Transferring data from an action method to a template view
The data from the controller's method-action to the view can be passed in two basic ways:
• Using an untyped ViewBag (or ViewData) dictionary; an auxiliary method of data transfer;
• using the object (model) passed through the parameter of the ViewQ method - the main way of data transfer.
Transferring data using ViewData and ViewBag objects
ViewData and ViewBag objects are available in controller methods and in views and allow you to transfer data from the controller to the view. ViewData is a regular collection that allows you to save different values (simple or complex) for a given key. For example:
// using ViewData
ViewDatafPageTitle ] = Programming ASP.NET MVC & quot ;;
The ViewBag object allows you to dynamically assign arbitrary properties to it and assign different values to it. For example, the same data that was passed in the previous example using ViewData can be passed using the new ViewBag object property:
// Using ViewBag
ViewBag.PageTitle = Programming ASP.NET MVC & quot ;;
An example of data transfer using ViewBag can be seen in the description of the Index-method (Figure 4.34) and its corresponding representation (Figure 4.40). In this view, a table is created (the & lt; table & gt; tag) in which the book data will be displayed. The @foreach operator specifies a loop through the collection elements of the ViewBag.Books property, which was previously created in the Index (int id) method of the controller. At each iteration of the loop, the properties of the next element (b.Name, b.Author and b.Price) are displayed in the cells of the table. The last column of the table shows the hyperlink & lt; a href = /Home/Buyfirstname.lastname@example.org" & gt; Buy & lt;/a & gt; indicating the address where you want to transfer to purchase the selected book.
Fig. 4.40. A non-strongly typed representation of the duration of an Index ()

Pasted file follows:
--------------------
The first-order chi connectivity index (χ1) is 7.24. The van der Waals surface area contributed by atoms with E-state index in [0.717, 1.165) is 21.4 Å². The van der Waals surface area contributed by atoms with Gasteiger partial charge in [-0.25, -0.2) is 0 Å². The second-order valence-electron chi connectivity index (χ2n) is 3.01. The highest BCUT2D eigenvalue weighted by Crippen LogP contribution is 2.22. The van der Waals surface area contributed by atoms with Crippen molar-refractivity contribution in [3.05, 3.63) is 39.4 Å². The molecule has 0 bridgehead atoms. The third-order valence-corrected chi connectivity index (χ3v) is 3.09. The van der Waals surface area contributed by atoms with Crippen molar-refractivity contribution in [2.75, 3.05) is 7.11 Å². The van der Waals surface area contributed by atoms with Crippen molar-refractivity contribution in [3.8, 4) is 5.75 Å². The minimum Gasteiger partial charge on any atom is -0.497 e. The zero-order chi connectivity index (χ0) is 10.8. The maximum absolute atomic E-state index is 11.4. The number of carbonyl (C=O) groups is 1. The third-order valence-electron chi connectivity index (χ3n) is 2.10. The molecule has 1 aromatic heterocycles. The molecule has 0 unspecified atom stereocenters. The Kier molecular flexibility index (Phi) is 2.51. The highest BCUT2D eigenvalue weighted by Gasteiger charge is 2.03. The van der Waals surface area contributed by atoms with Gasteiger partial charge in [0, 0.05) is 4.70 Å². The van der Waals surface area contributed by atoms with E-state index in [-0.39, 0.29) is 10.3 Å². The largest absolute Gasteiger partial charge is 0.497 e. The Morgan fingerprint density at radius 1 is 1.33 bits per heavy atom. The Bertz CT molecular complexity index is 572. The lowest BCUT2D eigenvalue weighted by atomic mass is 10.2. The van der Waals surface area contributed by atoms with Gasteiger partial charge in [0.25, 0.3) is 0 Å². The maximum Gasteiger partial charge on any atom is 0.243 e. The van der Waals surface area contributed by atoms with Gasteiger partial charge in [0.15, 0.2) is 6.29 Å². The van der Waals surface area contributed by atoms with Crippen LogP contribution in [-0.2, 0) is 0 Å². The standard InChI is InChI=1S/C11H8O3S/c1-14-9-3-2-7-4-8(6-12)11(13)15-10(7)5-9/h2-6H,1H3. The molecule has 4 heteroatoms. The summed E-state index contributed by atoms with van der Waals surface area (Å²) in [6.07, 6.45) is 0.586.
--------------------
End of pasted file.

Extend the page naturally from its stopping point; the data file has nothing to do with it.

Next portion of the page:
As a result of this presentation, the web page shown in Fig. 4.41.
Fig. 4.41. The result of the execution of the representation shown in Fig. 4.40
Another example of a non-strongly typed representation for the [HttpGet] Buy (int id) method of the HomeController (Figure 4.35) using the ViewData collection is shown in Fig. 4.42.
Fig. 4.42. A non-strongly typed representation for the action [HttpGet] Buy (int id)
Data transfer using the model (strictly-typed views)
Another way to transfer data is to use the Model property of the base presentation class. In this case, the template entry is more readable and the data being transmitted is of a particular type.
In the Razor system, the @model directive is used to declare the type of the transmitted object in the view template. For example:
To access an object passed from the controller action method, you must use the Model property, which is defined in the WebViewPage base class (ViewPage for ASPX).
For example, change the Index method of the HomeController controller (shown in Figure 4.34) so that it uses a strongly typed view (Figure 4.43).
Fig. 4.43. Description of the controller's Index action Note that sends data to the view using the model
Let's create for him a strongly typed representation, shown in Fig. 4.44.